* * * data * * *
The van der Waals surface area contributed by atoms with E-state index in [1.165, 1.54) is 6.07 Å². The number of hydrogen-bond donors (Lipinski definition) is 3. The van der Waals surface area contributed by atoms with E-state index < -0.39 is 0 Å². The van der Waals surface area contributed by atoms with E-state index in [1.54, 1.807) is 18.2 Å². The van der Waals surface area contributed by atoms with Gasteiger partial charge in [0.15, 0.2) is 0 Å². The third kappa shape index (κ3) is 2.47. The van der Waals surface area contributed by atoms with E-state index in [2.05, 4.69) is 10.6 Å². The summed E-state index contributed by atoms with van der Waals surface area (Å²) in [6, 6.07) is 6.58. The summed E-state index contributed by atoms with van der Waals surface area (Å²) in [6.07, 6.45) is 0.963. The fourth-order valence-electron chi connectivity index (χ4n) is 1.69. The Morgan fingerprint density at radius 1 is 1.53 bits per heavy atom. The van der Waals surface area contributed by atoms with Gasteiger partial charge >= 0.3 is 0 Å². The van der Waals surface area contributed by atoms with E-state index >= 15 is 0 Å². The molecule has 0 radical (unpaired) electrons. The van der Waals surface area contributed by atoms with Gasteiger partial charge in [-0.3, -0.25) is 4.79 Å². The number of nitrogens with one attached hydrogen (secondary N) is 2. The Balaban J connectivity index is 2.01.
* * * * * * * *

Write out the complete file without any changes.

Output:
The van der Waals surface area contributed by atoms with E-state index in [1.165, 1.54) is 6.07 Å². The number of hydrogen-bond donors (Lipinski definition) is 3. The van der Waals surface area contributed by atoms with E-state index < -0.39 is 0 Å². The van der Waals surface area contributed by atoms with E-state index in [1.54, 1.807) is 18.2 Å². The van der Waals surface area contributed by atoms with Gasteiger partial charge in [0.15, 0.2) is 0 Å². The third kappa shape index (κ3) is 2.47. The van der Waals surface area contributed by atoms with E-state index in [2.05, 4.69) is 10.6 Å². The summed E-state index contributed by atoms with van der Waals surface area (Å²) in [6, 6.07) is 6.58. The summed E-state index contributed by atoms with van der Waals surface area (Å²) in [6.07, 6.45) is 0.963. The fourth-order valence-electron chi connectivity index (χ4n) is 1.69. The Morgan fingerprint density at radius 1 is 1.53 bits per heavy atom. The van der Waals surface area contributed by atoms with Gasteiger partial charge >= 0.3 is 0 Å². The van der Waals surface area contributed by atoms with E-state index >= 15 is 0 Å². The molecule has 0 radical (unpaired) electrons. The van der Waals surface area contributed by atoms with Gasteiger partial charge in [-0.3, -0.25) is 4.79 Å². The number of nitrogens with one attached hydrogen (secondary N) is 2. The Balaban J connectivity index is 2.01.